The Telecommunications (Lawful Business Practice) (Interception of Communications) Regulations 2000 which came into force on 24 October specify the circumstances in which it is lawful for an employer to monitor and record staff emails and telephone calls. One of the reasons behind their introduction was a desire to provide a degree of certainty for businesses in what is a controversial area of public policy.
The regulations specify a variety of circumstances where a business can lawfully intercept communications without specific consent including:
- To ascertain compliance with regulatory or self-regulatory practices or procedures relevant to the business.
- To investigate or detect the unauthorised use of the telecommunication system.
- To ensure the effective operation of the system.
An employer intercepting communications MUST have made all reasonable efforts to inform any person who may use the system that such interception may take place.
Whilst the regulations appear to give employers wide powers to intercept communications considerable care should be taken to ensure that the level of interception is no more than is necessary for the purpose to be achieved.
These provisions have excited considerable controversy and are currently subject to an investigation by the European Commission as to whether they are compatible with EC obligations.
Before publication of the regulations the Data Protection Commissioner had issued a draft code of practice concerning the same topic. Whilst the draft code will be revised to take account of the new regulations it is significant that the draft code adopted a significantly more restrictive approach to the issue of monitoring and recording. Emphasis was placed on the proportionality of any steps taken – for instance it suggested that telephone calls should not be monitored where a simple analysis of numbers called would serve the same purpose.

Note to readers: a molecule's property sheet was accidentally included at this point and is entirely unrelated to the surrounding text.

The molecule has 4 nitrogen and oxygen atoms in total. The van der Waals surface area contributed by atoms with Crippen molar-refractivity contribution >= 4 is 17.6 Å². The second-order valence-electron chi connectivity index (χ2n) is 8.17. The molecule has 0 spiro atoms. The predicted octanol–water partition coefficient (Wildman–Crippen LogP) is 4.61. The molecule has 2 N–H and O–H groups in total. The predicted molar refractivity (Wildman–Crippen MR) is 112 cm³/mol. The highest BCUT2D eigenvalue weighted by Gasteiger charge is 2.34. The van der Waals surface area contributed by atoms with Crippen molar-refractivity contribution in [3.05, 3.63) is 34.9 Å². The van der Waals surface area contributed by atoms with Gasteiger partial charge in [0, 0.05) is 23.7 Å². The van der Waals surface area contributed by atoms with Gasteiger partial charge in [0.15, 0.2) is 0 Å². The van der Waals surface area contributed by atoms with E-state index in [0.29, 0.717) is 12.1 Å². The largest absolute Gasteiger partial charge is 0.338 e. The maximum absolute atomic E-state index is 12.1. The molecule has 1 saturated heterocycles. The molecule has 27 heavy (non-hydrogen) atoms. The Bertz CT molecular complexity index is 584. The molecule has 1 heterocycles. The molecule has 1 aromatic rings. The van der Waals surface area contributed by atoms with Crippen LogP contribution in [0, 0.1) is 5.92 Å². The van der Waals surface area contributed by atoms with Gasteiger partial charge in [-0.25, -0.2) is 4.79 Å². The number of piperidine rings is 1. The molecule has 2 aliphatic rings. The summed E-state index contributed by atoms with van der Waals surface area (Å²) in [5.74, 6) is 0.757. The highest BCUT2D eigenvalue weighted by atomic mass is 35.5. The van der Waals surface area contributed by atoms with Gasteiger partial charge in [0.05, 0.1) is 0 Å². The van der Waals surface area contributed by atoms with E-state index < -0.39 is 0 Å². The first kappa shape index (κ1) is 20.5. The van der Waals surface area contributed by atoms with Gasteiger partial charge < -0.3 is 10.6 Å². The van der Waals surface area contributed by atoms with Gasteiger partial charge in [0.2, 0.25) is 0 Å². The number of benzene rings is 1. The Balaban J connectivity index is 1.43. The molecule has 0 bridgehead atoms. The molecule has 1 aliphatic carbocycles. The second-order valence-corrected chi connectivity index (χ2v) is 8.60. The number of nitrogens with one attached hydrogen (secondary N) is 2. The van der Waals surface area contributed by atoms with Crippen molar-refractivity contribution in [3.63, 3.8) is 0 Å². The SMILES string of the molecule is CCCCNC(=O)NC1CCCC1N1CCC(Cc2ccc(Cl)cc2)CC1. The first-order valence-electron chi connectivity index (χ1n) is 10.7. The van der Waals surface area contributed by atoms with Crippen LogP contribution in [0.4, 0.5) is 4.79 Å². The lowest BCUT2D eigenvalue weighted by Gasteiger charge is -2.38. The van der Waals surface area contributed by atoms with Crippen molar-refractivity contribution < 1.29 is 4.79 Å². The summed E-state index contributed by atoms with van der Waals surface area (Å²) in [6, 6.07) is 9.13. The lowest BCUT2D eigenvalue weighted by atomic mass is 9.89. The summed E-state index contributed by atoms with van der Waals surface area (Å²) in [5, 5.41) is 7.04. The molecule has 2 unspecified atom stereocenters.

The draft code also stressed that if a written policy is not adhered to it will be the practice rather than the written policy that is relevant. For example, if an employer has turned a blind eye to a limited number of private calls being made then it is that reality rather than the written policy that will determine the reasonableness of any monitoring.
In the light of the possible review of the regulations and possible restrictions to be imposed by the Data Protection Commissioner regulating the processing of data arising from, or inherent in, the monitoring process it would be sensible for employers to approach monitoring in a cautious fashion. All employers who think they may need to intercept staff telecommunications must have a clear written policy in that regard, take positive steps to ensure that all employees are fully aware of the policy and ensure that the policy is adhered to in practice.